Project Details:

Soybean seeding rate, nutrient input and management intensity interaction studies

Parent Project: This is the first year of this project.
Checkoff Organization:Michigan Soybean Promotion Committee
Categories:Breeding & genetics
Organization Project Code:1715
Project Year:2017
Lead Principal Investigator:Kurt Steinke (Michigan State University)
Co-Principal Investigators:

Contributing Organizations

Funding Institutions

Information and Results

Comprehensive project details are posted online for three-years only, and final reports indefinitely. For more information on this project please contact this state soybean organization.

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Final Project Results

The 2016 and 2017 growing seasons did not produce a significant positive response to poultry litter, potassium thiosulfate, foliar micronutrients, or fungicide. In addition, results indicated a soybean intensive management system utilizing prophylactic applications of multiple inputs was not an economic benefit to producers. Data from the 3 site-years of this trial appears to provide continued support for the use of university IPM programs that emphasize both grain yield and profitability. Michigan soybean producers should look to incorporate a management system that utilizes a variety of different techniques (e.g. tissue and soil analysis, crop scouting, prediction models) to minimize and validate input applications to match specific crop needs and maximize profitability rather than applying a combination of inputs as risk insurance.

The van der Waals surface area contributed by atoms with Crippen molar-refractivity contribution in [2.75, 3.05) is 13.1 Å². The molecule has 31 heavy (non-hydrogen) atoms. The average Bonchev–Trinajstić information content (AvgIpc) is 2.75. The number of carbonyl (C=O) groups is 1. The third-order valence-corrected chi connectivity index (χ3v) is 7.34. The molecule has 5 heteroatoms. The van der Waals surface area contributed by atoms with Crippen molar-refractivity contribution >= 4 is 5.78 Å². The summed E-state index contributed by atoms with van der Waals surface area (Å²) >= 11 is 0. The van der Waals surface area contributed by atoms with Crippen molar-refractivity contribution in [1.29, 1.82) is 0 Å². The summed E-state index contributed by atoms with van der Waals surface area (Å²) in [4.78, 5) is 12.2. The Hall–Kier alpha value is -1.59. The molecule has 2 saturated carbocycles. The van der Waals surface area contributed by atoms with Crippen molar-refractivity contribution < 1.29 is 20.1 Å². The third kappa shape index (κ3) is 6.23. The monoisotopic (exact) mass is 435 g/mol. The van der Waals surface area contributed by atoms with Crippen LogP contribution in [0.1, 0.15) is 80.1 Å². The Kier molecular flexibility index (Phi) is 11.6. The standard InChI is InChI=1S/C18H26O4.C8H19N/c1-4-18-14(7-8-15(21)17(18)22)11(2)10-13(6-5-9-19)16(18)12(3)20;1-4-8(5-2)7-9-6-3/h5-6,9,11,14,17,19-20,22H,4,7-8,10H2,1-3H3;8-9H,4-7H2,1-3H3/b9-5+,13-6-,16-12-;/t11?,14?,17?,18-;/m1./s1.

No single input added generated a significant grain yield increase or positive return on investment

Traditional management on average significantly increased producer return on investment by $213 A-1

Minimal potential for grain yield and economic benefit from intensive soybean management w/o adverse environmental conditions.

Importance of IPM to justify input applications

Project Years